Ask Your Question

Angie's List Answers is the trusted spot to ask home improvement and health questions and get answers from service companies, health providers and consumers. For ratings and reviews on companies in your area, search Angie's List.

 
 
or
Submit
Top 30 Days Experts
Rank Leader Points*
1 kstreett 240
2 Guest_9020487 110
3 Guest_9190926 105
4 GoldenKid 100
5 ahowell 95
6 KnowledgeBase 95
7 skbloom 80
8 Guest_98024861 70
9 Guest_9311297 70
10 Guest_9400529 70

*Updates every 4 hours

Browse Projects By Category

Question DetailsAsked on 3/21/2014

Converting and existing 3 feet by 9 feet closet into a bathroom. What is the minimum width required for a 3 piece.

We have a two bedroom one bath home. We are prepared to move a wall to achieve the required width for a 3 piece bath. The door to the bathroom will be located in the centre of the 9 foot length. We are trying to minimize the room we will be losing from an existing bedroom. Our house is located in Glendale CA. Thank you

Do you have the same question? Follow this Question


5 Answers

0
Votes

Sorry - you would probably have to explain what you mean by 3-piece bath - in different markets, I have seen that mean basin/toilet/shower, basin/toilet/tub-shower, or 2 basins and toilet.


I would say your best way to get the most out of your space, and the best lookingproduct WITHOUT reducing yourhouse value by changing walls, is talk to an architect. You are probbly going to be spending $20-30,000 plus on this - so $500-1500 for an architect could make all the difference between happy and disappointed. Plus, in SoCal, I would be shocked if you are able to get a building permit for this extensive a bath remodel without complete architect's plans anyway.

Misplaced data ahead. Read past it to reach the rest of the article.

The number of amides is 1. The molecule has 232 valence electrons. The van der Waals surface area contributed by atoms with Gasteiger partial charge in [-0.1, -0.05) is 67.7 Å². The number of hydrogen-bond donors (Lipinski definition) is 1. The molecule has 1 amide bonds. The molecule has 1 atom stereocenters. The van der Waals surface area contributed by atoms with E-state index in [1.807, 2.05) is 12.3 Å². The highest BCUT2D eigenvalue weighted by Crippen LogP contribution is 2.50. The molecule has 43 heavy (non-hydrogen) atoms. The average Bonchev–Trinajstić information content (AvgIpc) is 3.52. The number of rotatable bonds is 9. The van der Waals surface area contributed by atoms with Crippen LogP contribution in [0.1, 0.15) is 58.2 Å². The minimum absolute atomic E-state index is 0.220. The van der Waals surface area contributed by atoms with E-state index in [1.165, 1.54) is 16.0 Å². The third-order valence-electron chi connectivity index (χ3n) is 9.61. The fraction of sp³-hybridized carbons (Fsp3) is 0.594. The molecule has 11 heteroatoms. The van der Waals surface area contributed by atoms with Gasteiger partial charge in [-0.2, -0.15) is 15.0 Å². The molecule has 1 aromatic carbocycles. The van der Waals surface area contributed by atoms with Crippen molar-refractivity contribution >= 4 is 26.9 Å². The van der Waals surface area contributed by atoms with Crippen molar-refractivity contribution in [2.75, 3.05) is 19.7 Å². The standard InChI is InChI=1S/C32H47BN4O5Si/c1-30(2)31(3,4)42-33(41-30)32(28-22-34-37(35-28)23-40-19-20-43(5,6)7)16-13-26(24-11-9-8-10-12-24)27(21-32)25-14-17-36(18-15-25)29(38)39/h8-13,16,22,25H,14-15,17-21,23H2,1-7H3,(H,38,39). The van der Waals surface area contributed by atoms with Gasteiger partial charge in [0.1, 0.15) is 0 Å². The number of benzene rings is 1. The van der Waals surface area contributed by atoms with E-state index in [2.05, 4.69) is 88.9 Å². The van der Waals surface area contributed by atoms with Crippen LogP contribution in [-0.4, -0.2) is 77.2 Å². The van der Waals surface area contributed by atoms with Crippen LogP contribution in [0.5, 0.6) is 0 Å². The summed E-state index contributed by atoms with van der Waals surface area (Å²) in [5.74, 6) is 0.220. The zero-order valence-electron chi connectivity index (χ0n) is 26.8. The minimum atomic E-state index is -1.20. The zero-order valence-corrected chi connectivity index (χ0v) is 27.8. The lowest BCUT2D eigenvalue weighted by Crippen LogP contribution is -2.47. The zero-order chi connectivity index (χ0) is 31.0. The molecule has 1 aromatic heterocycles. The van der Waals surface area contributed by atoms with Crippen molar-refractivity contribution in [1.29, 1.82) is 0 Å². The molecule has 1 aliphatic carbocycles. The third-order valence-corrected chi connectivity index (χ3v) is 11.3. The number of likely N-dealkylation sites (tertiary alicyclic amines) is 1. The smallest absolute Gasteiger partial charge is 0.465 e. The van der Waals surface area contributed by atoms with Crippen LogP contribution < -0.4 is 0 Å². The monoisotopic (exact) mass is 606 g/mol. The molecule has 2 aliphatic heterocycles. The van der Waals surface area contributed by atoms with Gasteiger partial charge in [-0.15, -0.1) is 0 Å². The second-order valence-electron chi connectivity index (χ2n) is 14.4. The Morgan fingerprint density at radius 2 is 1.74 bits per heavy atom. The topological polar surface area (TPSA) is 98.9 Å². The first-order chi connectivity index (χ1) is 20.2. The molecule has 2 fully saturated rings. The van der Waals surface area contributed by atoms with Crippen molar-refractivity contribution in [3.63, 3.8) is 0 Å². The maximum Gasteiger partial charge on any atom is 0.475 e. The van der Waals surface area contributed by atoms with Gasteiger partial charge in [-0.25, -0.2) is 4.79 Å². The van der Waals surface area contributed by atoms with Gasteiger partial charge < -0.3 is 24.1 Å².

Answered 6 years ago by LCD

0
Votes

The shortest answer and advice I can give YOU, is , FORGET IT !

There is not enough room in a 3 foot or 36" wide closet to work ,much less put a bathroom in the space.

To Install a typical toilet , you are required to have 15" on each side of center to install a toilet, this means both sides and front .Anything less and You FAIL INSPECTION !

A standard Tub is 30" wide at minimum and usually 36" is tite

That leaves YOU , 6"- six inches to get out of the tub, and you'll break your neck should

you loose your footing and fall . Much less have any room to dry off . Most folks foot prints are gonna be at minimum 24 inches wide

To be Honest , anything narrower, bathroom wise, narrower than 60 inches is just to narrow.................

FORGET THE IDEA , No way to make it happen !


If you do not believe me , call Your Building Inspection Department in Glendale CA. ,

and ask them !

Answered 6 years ago by BentheBuilder

0
Votes

Possible misunderstanding here, Ben - I think they meant have 3x9 foot closet now, AND are prepared to move the long closet wall as much as needed to achieve required room - to probably around nominal 5x9' finish space, I would guess.